Bloodborne Pathogens and Biosafety powerpoint
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Bloodborne Pathogens and Biosafety powerpoint Presentation Transcript

  • 1. USC Environmental Health & Safety
  • 2. Goal
    • Safety: 385,000 percutaneous injuries/yr in hospitals
    • 1990 OSHA estimate: 9,000 bloodborne infections/yr, 200 deaths
    • Laboratory acquired infections - Sulkin and Pike: 3,921 cumulative cases, including brucellosis, typhoid, tularemia, tuberculosis, hepatitis, and venezuelan equine encephalitis
      • Less than 20% associated with known accident
      • Lab environment more hazardous than nature due to culturing, propagation of infectious agents
    • Recent events at U Chicago, Texas A&M
    • Compliance with Safety Regulations: Cal-OSHA BBP Standard, 1992
    • Education, prevention
  • 3. Lab acquired vaccinia infection, Virginia 2008
    • Worked in cancer research lab
    • Handled mice infected with vaccinia virus
    • Not vaccinated
  • 4. What are Bloodborne Pathogens?
    • microorganisms ( such as viruses or bacteria) that are carried in blood and can cause disease in people
    • malaria, syphilis, Hepatitis B Virus(HBV), Hepatitis C Virus , Human Immunodeficiency Virus (HIV)
  • 5. Am I at risk?
    • Work with blood or OPIM
    • OPIM - semen, vaginal secretions, saliva in dental procedures, CSF, or other internal body fluids
      • Organs, unfixed human tissue
      • HBV, HCV, HIV tissue cultures
      • Human cell lines
  • 6. Human Cell Lines
    • Cell lines may be infected or become infected/contaminated in subsequent handling/passaging
    • LCMV- Researchers infected working with nude mice (infected tumor cell line)
    • “ We recommend that all human cell lines be accorded the same level of biosafety consideration as a line known to carry HIV… Thus, it is best to use caution when handling any human cell line”
    • Universal Precaution
  • 7. Low Risk Materials
    • Urine, feces, vomit, tears, sweat, sputum, nasal secretions
    • Unless visibly contaminated with blood
  • 8. Routes Of Transmission
    • Sexual contact
    • Sharing needles
    • Blood Transfusion (very rarely in countries where blood is screened)
    • Birth: Expose through amniotic fluid, blood during the birthing process, and (less likely) through breast milk
    • Accidental puncture from contaminated needles, glass or other sharps
    • Contact between broken or damaged skin and infected body fluids
    • Contact between mucous membranes and infected body fluids
  • 9. Common procedures where exposure may occur
    • Handling containers of blood, fluid, tissue, or cultures
    • Phlebotomy
    • Pipetting, mixing, or handling blood, fluid, or tissue
    • Cleaning blood/body fluid spills
    • Handling contaminated sharps or other contaminated waste
      • Puncture from improperly disposed needle
    • Injections/inoculations
      • ~89% occupationally acquired HIV
  • 10. Determinants of Disease Transmission
    • Individual receiving the dose
    • Virulence / type of pathogen
    • Size of delivered dose (concentration)
    • Route of exposure
    • Type of bodily fluid
    • Whether post exposure prophylaxis was administered
  • 11. Diseases caused by BBP
    • Hepatitis B
    • Hepatitis C
    • AIDS(HIV)
  • 12. Hepatitis B
    • Inflammation of the liver
    • Risk of HBV infection after a single positive needle
    • stick is 30%
    • Durable virus (7 days outside body)
    • Acute or chronic
    • More than 350 million people are chronic carriers of HBV worldwide
    • (CDC) 800,000–1.4 million persons in the United States have chronic HBV infection
    • Annual number of unreported infections may be 10 times greater than the number of reported (many HBV infections are either asymptomatic or never reported)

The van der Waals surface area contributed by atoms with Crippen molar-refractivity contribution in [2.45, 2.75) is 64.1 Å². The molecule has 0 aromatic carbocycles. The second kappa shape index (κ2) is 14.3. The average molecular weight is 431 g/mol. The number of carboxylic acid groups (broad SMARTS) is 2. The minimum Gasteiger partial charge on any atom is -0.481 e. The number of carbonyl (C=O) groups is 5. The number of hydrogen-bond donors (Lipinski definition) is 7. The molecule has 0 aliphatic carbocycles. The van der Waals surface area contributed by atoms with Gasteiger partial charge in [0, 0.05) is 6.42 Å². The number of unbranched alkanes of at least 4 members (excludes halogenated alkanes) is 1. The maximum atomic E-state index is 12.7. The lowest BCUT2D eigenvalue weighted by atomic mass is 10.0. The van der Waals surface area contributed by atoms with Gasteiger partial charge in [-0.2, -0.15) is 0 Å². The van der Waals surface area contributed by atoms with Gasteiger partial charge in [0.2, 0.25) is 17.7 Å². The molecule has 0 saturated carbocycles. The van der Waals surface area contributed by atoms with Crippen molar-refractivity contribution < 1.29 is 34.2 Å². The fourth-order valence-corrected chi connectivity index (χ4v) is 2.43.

• rate of new HBV infections has declined ~80% since 1991
  • 13. Hepatitis B
    • Symptoms (weeks-~6months) – Fever, Jaundice, fatigue, abdominal pain, loss of appetite, nausea, vomiting, joint pain, dark urine
    • Complications - Cirrhosis (scarring) of the liver, liver cancer, liver failure, and death
    • Prevention - Hepatitis B Vaccine, PEP (Plasma fractionation of Hep B Antibody ), Universal Precautions
  • 14. HEP B Vaccine
    • USC offers the vaccines to employees FREE OF CHARGE
    • Series of 3 inoculations (shots) and Titer check
    • After vaccination cellular immunity persists (despite low antibody levels)
  • 15. Hepatitis C
    • After a needlestick or sharps exposure to HCV-positive blood, the risk of HCV infection is approximately 1.8%
    • 75-80% chronic
    • 3.2 million persons in the U.S.- chronic HCV infection
    • Vaccine? No
    • PEP? No
  • 16. Hepatitis C Virus
    • Of every 100 persons infected with HCV, approximately
    • 75–85 will go on to develop chronic infection
    • 60–70 will go on to develop chronic liver disease
    • 5–20 will go on to develop cirrhosis over a period of 20–30 years
    • 1–5 will die from the consequences of chronic infection (liver cancer or cirrhosis)
    • 8,000–10,000 deaths each year in the United States (chronic)
  • 17. Hepatitis C
    • Symptoms - Jaundice, fatigue, abdominal pain, loss of appetite, nausea, dark urine
    • Complications – Chronic liver disease, death
    • Transmission : Occurs when blood or body fluids from an infected person enters the body of a person who is not infected
    • Prevention – Universal precautions
  • 18. HIV
    • Attacks Immune System
    • Infects/Kills T-Helper Cells (CD4)
    • Final Stage of HIV Infection: AIDS – Acquired Immunodeficiency Syndrome
    • Opportunistic infections – Kaposi’s sarcoma, CMV
    • Workers have been infected with HIV after being stuck with needles containing HIV-infected blood or after infected blood gets into a worker’s open cut or a mucous membrane
    Electron microscope image of HIV, seen as small spheres on the surface of white blood cells.
  • 19. HIV
    • Fragile retrovirus
    • Risk of transmission after percutaneous exposure to HIV infected blood is approximately .3%
    • ROT after splash to eye/mouth/nose ~.1%
    • 57 healthcare workers with documented
    • occupationally acquired HIV infection
    • CDC ~56,300 new HIV infections in the
    • US in 2006